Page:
The Dogs of Wan 1861
by Emory M. Thomas
New York: Oxford Univ. Press, 2011
Of Duty Well and Faithfully Done: A History of the Regular Army in the Civil War
by Clayton R. Newell and Charles R. Shrader
Lincoln: Univ. of Nebraska
A World on Fire: Britain's Crucial Role in the American Civil War
by Amanda Foreman
New York: RandomHouse, Inc., 2011
America Aflame: How the Civil War Created a Nation
by David Goldfield
New York: Bloomsbury Press, 2011
1861: The Civil War Awakening
by Adam Goodheart
New York: Alfred A. Knoph, 2011
The Civil War fascinates Americans and understandably so; it remains the pivotal event in our history. Shortly after it ended, a retired Harvard professor marveled that the war marked a "great gulf between what has happened before in our century and what has happened since, or what is likely to happen hereafter." (1) By far our bloodiest conflict--640,000 dead, North and South--it settled the two fundamental issues that had bedeviled the republic since its founding: the nature of the union and the existence of slavery. Before 1865, people often rendered "United States" as a plural noun. Afterward, it became singular. The United States is (not are) "one nation indivisible," not a confederation of sovereign states. And the war destroyed the peculiar institution.
Yet Walt Whitman, that most authentically American of our poets, famously observed "the real war will never get in the books." (2) Perhaps not, but that hasn't deterred authors from trying. More has been written about the Civil War than any other episode in our national saga--by some reckonings well over 70,000 books, plus countless articles and manuscript collections. (3) Since we are currently commemorating the Civil War sesquicentennial, that steady stream of publications threatens to turn into a flood. This essay examines five recent titles that collectively illuminate important questions regarding the causes, conduct, and consequences of this American epic.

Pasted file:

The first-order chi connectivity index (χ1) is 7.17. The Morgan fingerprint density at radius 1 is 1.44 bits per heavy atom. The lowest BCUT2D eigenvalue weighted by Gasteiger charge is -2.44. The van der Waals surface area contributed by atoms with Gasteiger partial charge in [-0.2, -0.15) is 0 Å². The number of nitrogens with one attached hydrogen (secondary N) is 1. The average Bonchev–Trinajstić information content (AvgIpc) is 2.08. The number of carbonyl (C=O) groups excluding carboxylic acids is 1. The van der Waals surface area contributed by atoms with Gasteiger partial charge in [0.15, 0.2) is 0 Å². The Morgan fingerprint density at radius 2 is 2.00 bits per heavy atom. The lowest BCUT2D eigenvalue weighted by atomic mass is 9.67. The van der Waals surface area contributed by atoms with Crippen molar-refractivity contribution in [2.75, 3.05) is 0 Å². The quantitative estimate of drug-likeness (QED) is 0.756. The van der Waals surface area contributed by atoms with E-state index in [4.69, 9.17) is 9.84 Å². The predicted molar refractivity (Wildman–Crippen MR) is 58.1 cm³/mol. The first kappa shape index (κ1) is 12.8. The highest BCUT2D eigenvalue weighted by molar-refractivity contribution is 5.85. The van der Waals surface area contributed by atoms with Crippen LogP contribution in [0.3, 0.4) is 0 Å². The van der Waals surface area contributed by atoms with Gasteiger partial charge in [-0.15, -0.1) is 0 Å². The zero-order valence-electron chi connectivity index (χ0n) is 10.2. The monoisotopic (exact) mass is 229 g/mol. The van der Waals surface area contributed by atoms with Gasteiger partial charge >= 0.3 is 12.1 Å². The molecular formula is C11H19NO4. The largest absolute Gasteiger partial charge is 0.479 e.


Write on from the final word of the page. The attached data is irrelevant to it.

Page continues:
An Irrepressible Conflict ... or An Unnecessary One?
William H. Seward, a prominent Republican politician and future Secretary of State, memorably warned of "an irrepressible conflict" between the nation's free and slave-holding sections in an 1858 speech. (4) Certainly, by the end of the 1850s many of his contemporaries above and below the Mason-Dixon Line similarly exhibited an almost fatalistic sense about the "impending crisis" as calamitous events unfolded in fearfully rapid succession: Bleeding Kansas, the Dred Scott decision, and John Brown's raid among them? Most people today, if they bother to think about it, exercise a sort of twenty-twenty hindsight that also regards the Civil War as the all but inevitable sequel to this crisis.
Yet two very different books, Emory Thomas's The Dogs of War: 1861 and David Goldfield's America Aflame: How the Civil War Created a Nation, take a contrary view. As his title indicates, Thomas focuses on a single year, while Goldfield's narrative spans from the 1830s to the nation's centennial in 1876. But both see the Civil War as far from inevitable,...